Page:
Just one year ago, Zanele* was a young mother facing a precarious future in rural Swaziland.
She and her husband Mfanzile owned a tiny, one-room house at the top of a hill, in a small village about 50 kilometers east of the capital Mbabane. They lived there with their infant daughter, Phiwayinkhosi, whom they called Phiwa.
Life was hard—there was barely enough space for the three of them, and they earned very little money. Sometimes there was not enough food. And there was one more challenge for this young, struggling family—both Zanele and Mfanzile were HIV-positive.
Their home, Swaziland, is an independent kingdom within the borders of South Africa. Although its population numbers just over a million people, it has the highest HIV rate in the world. More than a quarter of adult Swazis—one in four people ages 15-49—is infected.
And although all parts of society are affected by this disease, couples like Zanele and Mfanzile often face high levels of stigma and discrimination.
“Despite all of these difficulties, we were happy,” said Zanele. “Mfanzile and I lived for Phiwa.”
Phiwa was born in 2008, HIV-negative, thanks to the health services that she and Zanele received at the nearby Mkhulamini Clinic.
Health providers at the clinic receive training to prevent mother-to-child transmission (PMTCT) of HIV through the USAID-funded Call to Action project, implemented by the Elizabeth Glaser Pediatric AIDS Foundation. Today, mother-to-child prevention services, including family-planning support for mothers, antiretroviral prophylaxis, infant nutrition support, and careful follow-up of exposed infants, have become increasingly available in health facilities and communities throughout the country.
Today, due, in part, to the U.S. Government’s comprehensive strategy to make antiretroviral drugs (ARVs) widely available in Swaziland, coupled with an aggressive six-year crusade to reduce maternal-to-child transmission and improve HIV-free survival, UNAIDS (the Joint United Nations Program on HIV/AIDS) estimates that 67 percent of HIV-positive, pregnant women in Swaziland are receiving the drugs and services needed to prevent transmission to their children. As a result of these efforts, nearly 60 percent of all potential infant infections are being averted in the country.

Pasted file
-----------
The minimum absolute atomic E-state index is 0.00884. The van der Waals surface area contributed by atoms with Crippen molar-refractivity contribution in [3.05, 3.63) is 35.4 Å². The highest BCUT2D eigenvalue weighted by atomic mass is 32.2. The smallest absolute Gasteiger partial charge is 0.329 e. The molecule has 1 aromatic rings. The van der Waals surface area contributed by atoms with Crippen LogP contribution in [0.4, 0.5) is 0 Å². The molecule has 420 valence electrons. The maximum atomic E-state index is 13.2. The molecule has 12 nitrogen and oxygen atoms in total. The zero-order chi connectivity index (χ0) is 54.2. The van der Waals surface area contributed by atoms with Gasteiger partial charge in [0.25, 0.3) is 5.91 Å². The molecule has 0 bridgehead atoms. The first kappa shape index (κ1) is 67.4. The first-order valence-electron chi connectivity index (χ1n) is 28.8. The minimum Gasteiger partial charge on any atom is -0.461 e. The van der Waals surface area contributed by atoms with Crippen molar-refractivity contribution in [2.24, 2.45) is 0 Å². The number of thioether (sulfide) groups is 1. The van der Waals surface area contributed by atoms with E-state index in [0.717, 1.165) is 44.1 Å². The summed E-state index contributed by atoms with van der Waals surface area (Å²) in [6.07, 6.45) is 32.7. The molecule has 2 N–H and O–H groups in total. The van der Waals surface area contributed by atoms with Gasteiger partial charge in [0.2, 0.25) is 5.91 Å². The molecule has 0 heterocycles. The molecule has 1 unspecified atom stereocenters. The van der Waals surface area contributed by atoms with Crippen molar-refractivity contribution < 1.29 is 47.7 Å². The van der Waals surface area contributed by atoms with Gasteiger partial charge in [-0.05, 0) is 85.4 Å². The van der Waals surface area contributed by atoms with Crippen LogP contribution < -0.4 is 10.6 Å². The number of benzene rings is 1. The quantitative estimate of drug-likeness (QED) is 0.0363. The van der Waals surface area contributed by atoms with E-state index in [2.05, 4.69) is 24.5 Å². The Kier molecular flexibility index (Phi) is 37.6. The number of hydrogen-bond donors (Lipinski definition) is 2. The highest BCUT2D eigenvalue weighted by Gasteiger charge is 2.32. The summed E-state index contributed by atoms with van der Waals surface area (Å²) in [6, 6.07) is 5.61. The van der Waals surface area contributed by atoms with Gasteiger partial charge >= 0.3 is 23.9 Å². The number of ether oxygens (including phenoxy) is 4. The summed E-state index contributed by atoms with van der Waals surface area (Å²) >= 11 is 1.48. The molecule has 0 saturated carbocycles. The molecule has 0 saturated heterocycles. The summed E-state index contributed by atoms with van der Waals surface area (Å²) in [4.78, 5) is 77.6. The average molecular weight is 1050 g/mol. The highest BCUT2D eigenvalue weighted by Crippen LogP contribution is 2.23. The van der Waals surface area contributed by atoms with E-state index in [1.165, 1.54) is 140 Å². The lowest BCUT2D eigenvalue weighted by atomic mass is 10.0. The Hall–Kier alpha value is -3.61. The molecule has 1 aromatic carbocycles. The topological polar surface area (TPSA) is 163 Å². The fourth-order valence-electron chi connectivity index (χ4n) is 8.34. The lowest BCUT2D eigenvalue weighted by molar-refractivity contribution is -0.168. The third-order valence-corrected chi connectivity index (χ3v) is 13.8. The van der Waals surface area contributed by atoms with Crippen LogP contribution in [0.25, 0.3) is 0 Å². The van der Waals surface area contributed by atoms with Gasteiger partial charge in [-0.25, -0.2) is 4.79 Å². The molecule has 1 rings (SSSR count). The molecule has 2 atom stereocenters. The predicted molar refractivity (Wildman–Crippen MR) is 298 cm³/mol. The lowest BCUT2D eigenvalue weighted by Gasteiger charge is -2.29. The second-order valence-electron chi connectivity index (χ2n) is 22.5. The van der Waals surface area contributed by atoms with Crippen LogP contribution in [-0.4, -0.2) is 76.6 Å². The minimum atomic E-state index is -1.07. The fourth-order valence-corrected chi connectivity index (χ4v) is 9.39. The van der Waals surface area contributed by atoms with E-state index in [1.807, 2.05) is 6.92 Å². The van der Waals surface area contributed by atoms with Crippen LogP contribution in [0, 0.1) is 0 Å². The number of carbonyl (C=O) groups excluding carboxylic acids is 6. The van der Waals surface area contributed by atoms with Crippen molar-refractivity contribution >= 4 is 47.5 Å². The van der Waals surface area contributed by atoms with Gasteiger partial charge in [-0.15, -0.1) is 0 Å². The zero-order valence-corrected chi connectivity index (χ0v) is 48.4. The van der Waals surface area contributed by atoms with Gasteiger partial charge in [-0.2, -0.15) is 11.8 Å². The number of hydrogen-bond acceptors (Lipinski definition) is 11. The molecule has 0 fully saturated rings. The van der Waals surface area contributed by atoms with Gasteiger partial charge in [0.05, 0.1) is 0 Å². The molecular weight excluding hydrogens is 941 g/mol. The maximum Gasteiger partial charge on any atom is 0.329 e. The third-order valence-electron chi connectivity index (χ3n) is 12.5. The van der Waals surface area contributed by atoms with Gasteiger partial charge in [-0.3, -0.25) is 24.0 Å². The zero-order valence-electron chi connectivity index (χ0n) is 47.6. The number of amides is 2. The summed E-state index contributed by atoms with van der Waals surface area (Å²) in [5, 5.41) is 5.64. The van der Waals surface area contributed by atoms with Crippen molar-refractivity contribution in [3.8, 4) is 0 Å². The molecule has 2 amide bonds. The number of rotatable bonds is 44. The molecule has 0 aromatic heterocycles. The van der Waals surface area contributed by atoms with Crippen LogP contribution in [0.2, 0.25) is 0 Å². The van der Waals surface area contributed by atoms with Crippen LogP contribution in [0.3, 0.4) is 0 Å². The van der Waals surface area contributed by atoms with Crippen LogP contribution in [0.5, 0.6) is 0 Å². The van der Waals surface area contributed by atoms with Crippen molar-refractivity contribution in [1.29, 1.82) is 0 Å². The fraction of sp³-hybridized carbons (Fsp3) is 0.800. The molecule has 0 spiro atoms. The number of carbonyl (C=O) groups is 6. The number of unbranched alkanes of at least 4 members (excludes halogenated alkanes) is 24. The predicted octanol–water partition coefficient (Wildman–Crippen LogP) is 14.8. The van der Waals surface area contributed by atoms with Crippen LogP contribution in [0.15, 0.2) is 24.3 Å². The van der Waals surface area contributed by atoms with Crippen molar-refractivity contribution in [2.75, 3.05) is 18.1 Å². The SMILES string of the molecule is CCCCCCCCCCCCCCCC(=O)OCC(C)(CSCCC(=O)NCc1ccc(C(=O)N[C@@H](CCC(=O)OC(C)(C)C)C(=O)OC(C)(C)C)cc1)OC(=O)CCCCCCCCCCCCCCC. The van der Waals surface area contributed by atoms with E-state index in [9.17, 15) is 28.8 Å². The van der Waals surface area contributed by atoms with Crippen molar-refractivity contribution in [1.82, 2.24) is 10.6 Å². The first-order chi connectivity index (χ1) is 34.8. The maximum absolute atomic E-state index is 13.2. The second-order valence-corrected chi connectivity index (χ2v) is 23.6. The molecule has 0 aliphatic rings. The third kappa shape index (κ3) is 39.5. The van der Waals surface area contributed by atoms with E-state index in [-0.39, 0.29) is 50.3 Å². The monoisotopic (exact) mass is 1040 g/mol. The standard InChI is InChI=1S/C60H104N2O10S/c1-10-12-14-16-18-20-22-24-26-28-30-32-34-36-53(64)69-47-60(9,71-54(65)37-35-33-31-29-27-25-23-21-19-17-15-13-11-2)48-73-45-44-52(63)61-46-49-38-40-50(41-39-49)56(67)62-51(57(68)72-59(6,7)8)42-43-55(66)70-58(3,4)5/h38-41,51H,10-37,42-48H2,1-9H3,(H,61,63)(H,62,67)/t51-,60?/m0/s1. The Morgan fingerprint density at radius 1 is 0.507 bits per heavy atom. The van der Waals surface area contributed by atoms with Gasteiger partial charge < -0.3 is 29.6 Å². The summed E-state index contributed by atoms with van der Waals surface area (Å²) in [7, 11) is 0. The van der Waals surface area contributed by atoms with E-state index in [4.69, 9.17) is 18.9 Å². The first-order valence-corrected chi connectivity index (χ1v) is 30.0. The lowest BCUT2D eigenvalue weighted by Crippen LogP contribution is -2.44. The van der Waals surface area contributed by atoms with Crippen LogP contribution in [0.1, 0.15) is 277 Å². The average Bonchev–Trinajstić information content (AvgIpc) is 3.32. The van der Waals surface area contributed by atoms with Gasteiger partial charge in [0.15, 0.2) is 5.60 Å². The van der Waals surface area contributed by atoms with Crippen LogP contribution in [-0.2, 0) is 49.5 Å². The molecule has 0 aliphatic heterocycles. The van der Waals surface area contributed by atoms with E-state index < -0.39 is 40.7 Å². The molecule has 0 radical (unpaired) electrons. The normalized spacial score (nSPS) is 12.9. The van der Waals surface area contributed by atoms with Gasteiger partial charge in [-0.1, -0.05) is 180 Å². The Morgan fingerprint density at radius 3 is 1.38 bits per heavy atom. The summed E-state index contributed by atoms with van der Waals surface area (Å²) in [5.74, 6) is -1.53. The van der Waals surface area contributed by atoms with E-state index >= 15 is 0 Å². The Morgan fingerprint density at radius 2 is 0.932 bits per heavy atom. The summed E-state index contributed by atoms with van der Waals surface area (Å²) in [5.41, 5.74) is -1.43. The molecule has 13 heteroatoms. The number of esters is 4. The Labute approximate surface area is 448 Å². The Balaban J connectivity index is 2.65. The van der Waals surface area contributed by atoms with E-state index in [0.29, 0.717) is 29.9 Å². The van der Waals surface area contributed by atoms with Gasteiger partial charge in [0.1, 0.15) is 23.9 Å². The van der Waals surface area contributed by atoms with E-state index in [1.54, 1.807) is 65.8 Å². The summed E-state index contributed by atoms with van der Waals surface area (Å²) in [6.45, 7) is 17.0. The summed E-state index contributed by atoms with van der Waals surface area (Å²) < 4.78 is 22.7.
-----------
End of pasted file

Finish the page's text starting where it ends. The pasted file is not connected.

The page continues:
In a country where, according to the CIA, the HIV/AIDS epidemic has been so severe that life expectancy is just 49 years, the impact of this campaign will be felt for generations.
Unfortunately, some women and their children still slip through the cracks. Before Phiwa was born, Zanele’s baby, Tema, was one of those cases.
Love, Heartbreak and Denial
Zanele started dating Mfanzile in high school. She attended school sporadically because her family had little money and her father was often ill. To make matters worse, her classmates often teased her because she had no shoes.
She ignored Mfanzile’s advances at first, but his persistence won her over. The change came one day when he presented her with a special gift—a pair of shoes and money for a new school shirt.
Zanele’s father died that year, but she was able to continue her studies with Mfanzile’s support. They began seeing each other, and things were going well until 2005, when 20-year-old Zanele became dizzy during school exams and was taken to the hospital. She soon discovered she was pregnant.
But that trip to the clinic also produced another life-altering discovery: She was HIV-positive.
She told Mfanzile about her HIV status, but he refused to get tested. Zanele dropped out of school and gave birth to a baby girl, Tema.
Unfortunately, Zanele wasn’t offered PMTCT services, and didn’t receive the drugs needed to prevent passing on the virus to her daughter. Her infant daughter was never tested.
When she was just 1 year old, Tema suddenly became sick and died. Without immediate treatment, fewer than half of HIV-positive infants survive to see their second birthdays.
Zanele and Mfanzile continued to see each other after Tema’s death. HIV finally caught up with Mfanzile when he became ill in 2007. Zanele took him to the Mkhulamini Clinic, where he finally agreed to an HIV test. He, too, tested positive.
Both started receiving antiretroviral treatment (ART) to control their HIV infections, and Mfanzile’s health improved. After receiving PMTCT services at Mkhulamini, Zanele gave birth to Phiwa in 2008, and the couple married in 2009.
This should have been a happy ending for this young family, but things soon took a turn for the worse.